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Senior Correspondent

‘The Martian’: The Loneliest Man Alive

‘The Martian’: The Loneliest Man Alive

Courtesy Twentieth – © TM & © 2015 Twentieth Century Fox Film Corporation.

With “The Martian” director Ridley Scott and star Matt Damon deliver an almost perfect piece of popular filmmaking, an intimate sci-fi epic that is smart, spectacular and stirring.

This big screen adaptation (by screenwriter Drew Goddard) of Andy Weir’s best-seller about an astronaut stranded on Mars has just about everything — laughs, thrills, visual splendor and a rousing endorsement of the brotherhood of man.

It’s the least pretentious and most wholly enjoyable film of Scott’s extensive career (which includes  “Alien,” “Blade Runner,” “Thelma & Louise” and “Gladiator”) and pushes Damon’s acting talents to the max.

The premise melds elements of 1964’s “Robinson Crusoe on Mars” and “Apollo 13” (earthbound scientists and engineers invent ways to help their desperate colleague).

And nestled inside this riveting adventure is a sly commentary on bureaucracy.

Set in a near future in which the American space program is thriving (the film’s most patently fantastic assertion), “The Martian” opens on Mars, where a team led by Melissa Lewis (Jessica Chastain) is wrapping up a month-long scientific mission. A fierce sandstorm catches the astronauts out in the open, and they barely make it to the Martian lander that will return them to the orbiting mother ship.

But one of them, botanist Mark Watney (Damon), is literally blown away by the raging wind. Believing him dead, Lewis has no choice but to take off without him before the storm makes liftoff impossible.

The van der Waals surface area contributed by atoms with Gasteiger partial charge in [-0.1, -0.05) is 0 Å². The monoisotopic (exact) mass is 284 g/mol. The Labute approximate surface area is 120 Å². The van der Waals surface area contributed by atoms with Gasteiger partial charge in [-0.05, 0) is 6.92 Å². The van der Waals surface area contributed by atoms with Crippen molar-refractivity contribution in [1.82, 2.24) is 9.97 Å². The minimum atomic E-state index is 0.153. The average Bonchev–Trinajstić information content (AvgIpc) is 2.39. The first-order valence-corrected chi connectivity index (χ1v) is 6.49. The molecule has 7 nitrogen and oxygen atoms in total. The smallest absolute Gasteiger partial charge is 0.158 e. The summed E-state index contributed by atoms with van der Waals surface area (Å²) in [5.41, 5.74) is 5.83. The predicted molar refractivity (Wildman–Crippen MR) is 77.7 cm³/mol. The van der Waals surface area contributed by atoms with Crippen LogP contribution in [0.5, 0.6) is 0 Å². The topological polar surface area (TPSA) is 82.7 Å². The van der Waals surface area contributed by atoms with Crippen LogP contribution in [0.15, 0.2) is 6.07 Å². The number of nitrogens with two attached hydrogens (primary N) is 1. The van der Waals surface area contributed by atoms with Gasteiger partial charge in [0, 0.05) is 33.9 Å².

But Mark isn’t dead. He awakens to a beeping alarm in his helmet telling him he’s almost out of air, struggles out of the sand in which he is half buried and discovers that he’s been skewered by a shard of wind-blown metal.

He barely makes it into the now unoccupied housing module where he performs a bit of surgery on himself and takes stock of his situation.

The outpost’s radio antenna was destroyed by the storm, so there’s no talking to NASA or the mother ship now heading back to Earth. There’s enough food on hand for a few months, but a rescue mission will take several years.

But Mark isn’t about to cave without a fight. Employing ingenuity that would make MacGyver envious, he cannibalizes the available equipment and creates jerry-rigged systems to provide water, oxygen, electricity and a greenhouse.

Meanwhile NASA (in the persons of Jeff Daniels, Sean Bean, Kristen Wiig and Chiwetel Ejiofor) and the rest of the world are mourning Mark’s loss. At least until satellite surveillance of Mars shows signs of activity at the outpost.

Faced with the incredible possibility that Mark is alive, the best minds on the planet get to work on an ambitious plan to bring him home before his supplies run out.

From a layman’s perspective, very little happens here that isn’t scientifically plausible. The movie is practically a how-to course in surviving in a hostile environment. (You’d be amazed what can be done with duct tape.)

On the dramatic end, “The Martian” effortlessly balances knuckle-biting suspense with dollops of humor. In order to leave behind a record of his survival efforts, Mark records a daily video blog in which he views the red planet almost in human terms (“Mars will come to fear my botany powers!”) and laments that the only recorded music available to him is Commander Lewis’ cache of ’70s disco hits.

By the time the movie ends, you’ll be tempted to stand up and cheer.

Visually the film is terrific. Mars’ vast orange-ish landscapes of dunes and rocky mountains (many of the exteriors were shot in the deserts of Jordan) get the David Lean treatment from cinematographer Dariusz Wolski, who clearly has spent much time analyzing “Lawrence of Arabia.”

And while all the performers are solid, Damon absolutely cleans up, holding down half the film without another actor to play off of and capturing his character’s shifting moods of desperation, determination, fear, pride and, ultimately, a sort of Zen-like acceptance of whatever fate throws at him.

A prediction: “The Martian” will receive Oscar nominations for picture, actor, director, screenplay, cinematography and in various technical categories.

“Gravity” was good. “The Martian” is great.

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